In this article, I’m going to be outlining the steps to install and configure a complete web server on a base install of CentOS 6. (Which should be compatible with Scientific Linux 6 as well as Red Hat Enterprise Linux 6)
I personally don’t prefer to install package groups relating to “LAMP” or similar during initial installation because I’m simply too lazy to review each and every package that is included in those groups, and what the dependencies are. By installing the required packages using yum, this allows you to install just the software you’re looking for, without worrying about dependencies. This software stack is time tested; we’ll install on CentOS’s latest release, and test a few popular applications while we’re at it!
For a more in-depth covering of Apache, php, and MySQL, see my previous post about setting up a web server in Ubuntu 12.04; in this guide, I’m going to focus on CentOS / Red Hat specific requirements to get your server up and running in no time.
A newly installed CentOS 6 (or similar distro) with absolute minimum base install (we like a challenge!).
Internet connection, or at least a connection to a local repository.
Your command-line A-game.
Tasks to completion:
The minimal install in CentOS is very bare, includes some things other distros don’t, and doesn’t include some things other distros do.
Create new administrative user and add that user to sudoers.
Configure ssh settings.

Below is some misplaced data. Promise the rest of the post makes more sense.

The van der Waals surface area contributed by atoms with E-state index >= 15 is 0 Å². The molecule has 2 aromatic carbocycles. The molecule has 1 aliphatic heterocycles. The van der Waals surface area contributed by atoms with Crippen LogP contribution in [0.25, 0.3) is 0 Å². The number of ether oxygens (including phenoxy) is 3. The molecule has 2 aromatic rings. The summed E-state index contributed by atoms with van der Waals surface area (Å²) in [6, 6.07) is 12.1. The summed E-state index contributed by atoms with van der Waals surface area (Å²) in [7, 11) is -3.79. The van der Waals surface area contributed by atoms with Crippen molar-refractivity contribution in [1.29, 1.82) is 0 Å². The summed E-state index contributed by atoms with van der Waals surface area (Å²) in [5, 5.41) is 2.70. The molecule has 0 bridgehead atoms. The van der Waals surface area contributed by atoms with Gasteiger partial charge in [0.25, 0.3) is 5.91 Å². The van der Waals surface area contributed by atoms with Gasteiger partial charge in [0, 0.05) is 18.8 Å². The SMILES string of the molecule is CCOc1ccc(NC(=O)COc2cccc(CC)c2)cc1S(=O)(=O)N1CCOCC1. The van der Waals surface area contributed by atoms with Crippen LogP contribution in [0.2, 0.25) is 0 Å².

Configure network settings. (because by default, you’ll have no network connection!)
Install web server packages: <packages here>
Configure selinux contexts. (Don’t be scared, it’s easy!)
Step 1: Create administrative user
For security reasons, it’s not desirable to log in directly as root. By default, root is the only account created during a minimal install of CentOS, therefore we must create a new administrative account.
First, log in as root via the terminal. Now, let’s create a new user (the user name can be whatever you wish).
When you run cat /etc/passwd your output show contain the following at the bottom.
Set the password for that user as follows:
Followed by entering the password at the prompt (your text will be hidden).
Step 2: Add user to sudoers
sudo should be installed by default on CentOS 6, but there will be no users (other than root) configured. Let’s edit the sudoers file using the command “visudo” This will launch a special vi/vim editor that allows you to add users. Locate the following line:
root ALL=(ALL) ALL
Now, copy that line, and change ‘root’ to your new user’s name, in our case webadmin. Save and exit the program.
Let’s test this user’s permissions in another terminal, by pressing alt+f2; Log in and use sudo as normal. Everything should work without error. If everything is working, log out, switch back to tty1, log out of root, and log in as the newly created user.